How did the idea of Young Leaders Club come to life?

The idea of Young Leaders Club (YLC) came out of necessity. We realized that something was missing in the Romanian Universities: in every university where students should have been taught financial and entrepreneurial education, this specific side – related to experts from the industry, experienced people who can take part in the academic act, who are involved – was missing. So we asked ourselves how we could bring something extra in all of this, some added value. We started the club in 2007 (back then it had another name), when we also launched YLC Finance, and a rebranding process was done in 2012.

In 2010 we started our entrepreneurial program, which, for the first two years, has been an entrepreneurial and innovation program. In 2012 we decided to focus exclusively on entrepreneurship, more specifically on technology entrepreneurship. At Young Leaders Club we are all volunteers, currently 15 people; some of us have other jobs, some are entrepreneurs, some people come and go, depending on their personal objectives and job-related requirements. I am happy to say that Young Leaders Club has established a partnership with F10, a Zurich-based accelerator, which is the biggest FinTech accelerator in continental Europe.

Which was the market feedback following the launch of YLC?

Contrary to our expectations, the start of our journey was pretty easy. Why? Because we found support where we least expected: in the Romanian communities from abroad (diaspora), Romanians who left the country some time ago and are now successful people in New York, London and other big financial centers. They said that our idea was great, and asked us how they could help. These people have participated, year after year, to our events, being involved in our programs. They’ve also activated their networks from Romania: former colleagues, friends, and business partners. Then the network became larger and larger, like a cascade effect. Since then, our mission has been much easier.

Tell us a bit about the recent YLC FinTech Hackathon (25-27 October)

This was the second edition (the first one was in 2018), but from 2020 we want to organize it twice a year (Spring and Autumn), to correspond with the two university semesters. Our main audience is made up of students from tech universities, and the ideal timeframe to organize such events would be the end of October and the end of March – beginning of April.

The YLC FinTech Hackathon stands at the crossroad of our two business lines: financial and entrepreneurial education. Over the past couple of years, FinTech has become a hot subject, much talked about, and it continues to remain so. In 2018, investments in FinTech startups exceeded 35 billion Euros in Europe alone, twice the values from 2017. At the moment, FinTech investments in Europe translate into 70% in UK, and the rest in Germany, France and Sweden. Apart from the Nordic countries, Great Britain and Germany, this trend hasn’t reached Eastern Europe yet. We believe there’s sufficient room to grow here. When some trends such as Artificial Intelligence, Machine Learning and blockchain will have perfect applicability in several industries, then FinTech will surely ‘explode’ in Eastern Europe, growing exponentially. And we want to prepare the system for that, to have people who know what is all about. Now, in Romania, there are a few relevant companies when it comes to FinTech and blockchain and Moneymailme / Modex are amongst them. That’s what we tried to do with this YLC FinTech Hackathon: to bring together important companies from Romania’s FinTech scene and banks or big consultancy companies.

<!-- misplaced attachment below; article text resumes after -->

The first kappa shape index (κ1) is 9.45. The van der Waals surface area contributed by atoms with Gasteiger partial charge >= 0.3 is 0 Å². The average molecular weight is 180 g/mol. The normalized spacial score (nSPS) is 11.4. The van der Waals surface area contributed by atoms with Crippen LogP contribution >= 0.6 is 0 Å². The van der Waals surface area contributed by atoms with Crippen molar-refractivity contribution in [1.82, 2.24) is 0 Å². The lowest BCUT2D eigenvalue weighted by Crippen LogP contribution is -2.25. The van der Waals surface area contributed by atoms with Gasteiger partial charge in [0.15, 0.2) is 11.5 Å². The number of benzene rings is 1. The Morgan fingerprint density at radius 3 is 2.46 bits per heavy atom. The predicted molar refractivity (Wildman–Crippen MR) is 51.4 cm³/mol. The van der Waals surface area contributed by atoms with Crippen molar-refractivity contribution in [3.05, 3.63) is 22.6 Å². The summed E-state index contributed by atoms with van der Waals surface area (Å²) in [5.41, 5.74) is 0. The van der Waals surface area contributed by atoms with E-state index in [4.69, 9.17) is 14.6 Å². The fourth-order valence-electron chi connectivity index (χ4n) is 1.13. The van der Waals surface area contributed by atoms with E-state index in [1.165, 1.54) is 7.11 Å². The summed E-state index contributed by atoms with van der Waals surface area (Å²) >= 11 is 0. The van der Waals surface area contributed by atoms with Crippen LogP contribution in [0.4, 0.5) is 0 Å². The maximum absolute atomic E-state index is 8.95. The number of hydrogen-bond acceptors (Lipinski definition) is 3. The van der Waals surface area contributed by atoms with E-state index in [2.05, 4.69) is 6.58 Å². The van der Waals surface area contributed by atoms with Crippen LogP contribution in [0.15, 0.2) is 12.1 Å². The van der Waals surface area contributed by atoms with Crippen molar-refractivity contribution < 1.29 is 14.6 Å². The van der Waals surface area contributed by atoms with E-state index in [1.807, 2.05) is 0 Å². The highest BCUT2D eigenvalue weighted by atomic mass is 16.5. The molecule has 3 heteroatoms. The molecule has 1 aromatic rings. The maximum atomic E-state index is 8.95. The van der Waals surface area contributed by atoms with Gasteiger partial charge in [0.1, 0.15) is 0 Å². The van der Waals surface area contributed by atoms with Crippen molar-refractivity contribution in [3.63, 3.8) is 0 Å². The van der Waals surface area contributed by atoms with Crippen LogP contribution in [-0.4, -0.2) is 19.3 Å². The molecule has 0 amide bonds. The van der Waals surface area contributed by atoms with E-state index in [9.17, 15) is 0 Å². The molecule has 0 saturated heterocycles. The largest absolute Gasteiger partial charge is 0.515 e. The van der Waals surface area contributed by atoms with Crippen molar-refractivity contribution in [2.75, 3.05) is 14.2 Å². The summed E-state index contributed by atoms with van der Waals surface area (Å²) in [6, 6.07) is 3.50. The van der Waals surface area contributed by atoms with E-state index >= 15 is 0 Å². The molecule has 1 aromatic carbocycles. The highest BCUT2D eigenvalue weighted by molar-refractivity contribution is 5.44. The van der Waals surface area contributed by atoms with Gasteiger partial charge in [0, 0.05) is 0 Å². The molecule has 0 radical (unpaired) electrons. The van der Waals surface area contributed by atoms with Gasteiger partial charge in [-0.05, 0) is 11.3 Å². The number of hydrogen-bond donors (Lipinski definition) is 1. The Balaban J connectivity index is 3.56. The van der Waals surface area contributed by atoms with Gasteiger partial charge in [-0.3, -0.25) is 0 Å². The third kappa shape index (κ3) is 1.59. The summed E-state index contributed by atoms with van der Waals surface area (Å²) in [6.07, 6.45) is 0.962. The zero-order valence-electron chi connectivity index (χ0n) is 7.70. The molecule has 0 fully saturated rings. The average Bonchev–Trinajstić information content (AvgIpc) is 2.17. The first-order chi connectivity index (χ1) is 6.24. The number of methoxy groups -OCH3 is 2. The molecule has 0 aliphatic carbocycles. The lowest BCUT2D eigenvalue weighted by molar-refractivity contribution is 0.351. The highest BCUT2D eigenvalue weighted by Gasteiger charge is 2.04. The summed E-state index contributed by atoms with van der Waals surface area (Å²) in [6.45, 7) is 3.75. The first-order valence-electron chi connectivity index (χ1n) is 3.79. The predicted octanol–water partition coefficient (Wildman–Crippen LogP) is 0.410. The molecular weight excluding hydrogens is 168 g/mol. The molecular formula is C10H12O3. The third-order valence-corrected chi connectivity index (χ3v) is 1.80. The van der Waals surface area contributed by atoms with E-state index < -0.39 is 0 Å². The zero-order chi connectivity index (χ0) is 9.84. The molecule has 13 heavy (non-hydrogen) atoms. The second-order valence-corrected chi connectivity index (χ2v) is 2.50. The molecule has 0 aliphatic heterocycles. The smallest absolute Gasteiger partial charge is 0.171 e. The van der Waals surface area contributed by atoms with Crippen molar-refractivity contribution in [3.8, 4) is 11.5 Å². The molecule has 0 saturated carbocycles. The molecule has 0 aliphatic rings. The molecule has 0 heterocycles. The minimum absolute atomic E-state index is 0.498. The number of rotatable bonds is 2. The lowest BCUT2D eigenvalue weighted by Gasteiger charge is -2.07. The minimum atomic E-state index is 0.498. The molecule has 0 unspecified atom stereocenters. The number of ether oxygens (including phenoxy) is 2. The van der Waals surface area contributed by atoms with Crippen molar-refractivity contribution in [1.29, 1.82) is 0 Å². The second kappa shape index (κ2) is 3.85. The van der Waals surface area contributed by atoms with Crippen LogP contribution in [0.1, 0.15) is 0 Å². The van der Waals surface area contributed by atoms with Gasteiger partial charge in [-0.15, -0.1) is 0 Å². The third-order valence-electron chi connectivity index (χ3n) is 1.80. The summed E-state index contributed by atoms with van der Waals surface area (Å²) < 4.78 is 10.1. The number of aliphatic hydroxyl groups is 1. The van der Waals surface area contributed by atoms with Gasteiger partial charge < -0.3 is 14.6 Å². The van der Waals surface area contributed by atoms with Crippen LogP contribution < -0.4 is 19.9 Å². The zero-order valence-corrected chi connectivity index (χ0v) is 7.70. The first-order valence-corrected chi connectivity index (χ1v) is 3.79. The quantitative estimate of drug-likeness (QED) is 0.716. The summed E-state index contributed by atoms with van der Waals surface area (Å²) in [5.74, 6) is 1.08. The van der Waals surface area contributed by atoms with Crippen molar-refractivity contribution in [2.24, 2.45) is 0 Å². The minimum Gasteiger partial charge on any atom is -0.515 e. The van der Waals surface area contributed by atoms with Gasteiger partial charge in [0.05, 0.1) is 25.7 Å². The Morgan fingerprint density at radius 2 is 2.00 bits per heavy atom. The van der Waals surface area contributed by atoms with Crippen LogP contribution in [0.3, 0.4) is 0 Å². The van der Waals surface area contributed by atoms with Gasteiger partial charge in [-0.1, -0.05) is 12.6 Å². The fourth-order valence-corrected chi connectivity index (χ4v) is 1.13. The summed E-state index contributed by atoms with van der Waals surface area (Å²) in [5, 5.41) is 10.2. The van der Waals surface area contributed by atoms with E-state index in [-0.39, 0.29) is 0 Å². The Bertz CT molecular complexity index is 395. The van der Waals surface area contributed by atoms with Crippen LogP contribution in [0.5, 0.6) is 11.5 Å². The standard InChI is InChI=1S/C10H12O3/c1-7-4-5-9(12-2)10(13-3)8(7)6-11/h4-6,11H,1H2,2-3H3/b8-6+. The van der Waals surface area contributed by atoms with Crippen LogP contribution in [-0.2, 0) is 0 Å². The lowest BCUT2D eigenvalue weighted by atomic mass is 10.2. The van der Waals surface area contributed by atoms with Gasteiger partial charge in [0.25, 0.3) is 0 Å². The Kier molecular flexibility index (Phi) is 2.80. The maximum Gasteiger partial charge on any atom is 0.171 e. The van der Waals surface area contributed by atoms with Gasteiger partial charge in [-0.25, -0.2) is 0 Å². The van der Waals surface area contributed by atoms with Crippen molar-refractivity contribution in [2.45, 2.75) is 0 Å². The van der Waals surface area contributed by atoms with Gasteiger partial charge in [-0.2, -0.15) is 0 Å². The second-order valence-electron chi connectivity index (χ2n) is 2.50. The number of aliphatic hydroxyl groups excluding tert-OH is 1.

How did the hackathon unfold?

It lasted for three days. Of the 162 entries we’ve received, 159 were valid. We’ve chosen the best 25 participants based on their ability to write code (at least 3 years experience with this). Many of them contributed to projects related to FinTech. We also looked at what programming languages they knew – we focused on those who knew how to code in Python, Java – and we also wanteed to have a good balance between front and back-end. Those 25 were split into 5 teams and each team had to solve a specific challenge (theme) that was given to them, not at their choice.

The main objective of this hackathon was to develop a prototype. At the end of these 3 days there was a Demo Day, on October 27th, when the projects were presented to the judges. This step had two parts: the pitch section – which showed how relevant a specific theme was in today’s global context – and the second part, where members of the jury were given a product demo by each team. Points were given – 80% for the prototype and 20% for the quality of the presentation – and a winner has emerged.

The winning project: an intelligent debit card for parents and children. This card would be used by parents to deposit money for their kids every morning without handing them cash. No withdrawals can be made from this card, so children pay only by card. In the meantime, parents can control exactly, in real time, how children spend their money. Moreover, parents can set some tasks for their kids – take out the trash, clean their room – and once these tasks (challenges) have been done, the children automatically receive money on the card. One of the reasons we’ve chosen this project as the winning one: its time to market was the shortest (a few months from prototype to launching the product on the market) of all the projects presented. It’s also worth mentioning that this winning project will be showcased at How to Web (30-31 October, Bucharest), where the people behind the project will also have one-on-one meetings with potential investors, mentors as they seek to gain finance, over the next three months, to continue with developing the product.

Arthur Mattli, Switzerland’s Ambassador to Romania and a person highly interested in blockchain, was also part of the Jury, together with Kai Hennig, Plenipotentiary Minister of Germany in Bucharest. Switzerland wants to become the Crypto Valley of Europe. To achieve that, they’ve changed the legislation and they are actively encouraging blockchain startups to come to Zug area, close to Zurich, where they benefit from facilities, a well-developed infrastructure, etc. The Swiss Ambassador is willing to facilitate better connections between Romanian blockchain startups and companies from Switzerland, a message echoed also by the German Minister when it comes to developing ties between startups from Romania and companies in Germany.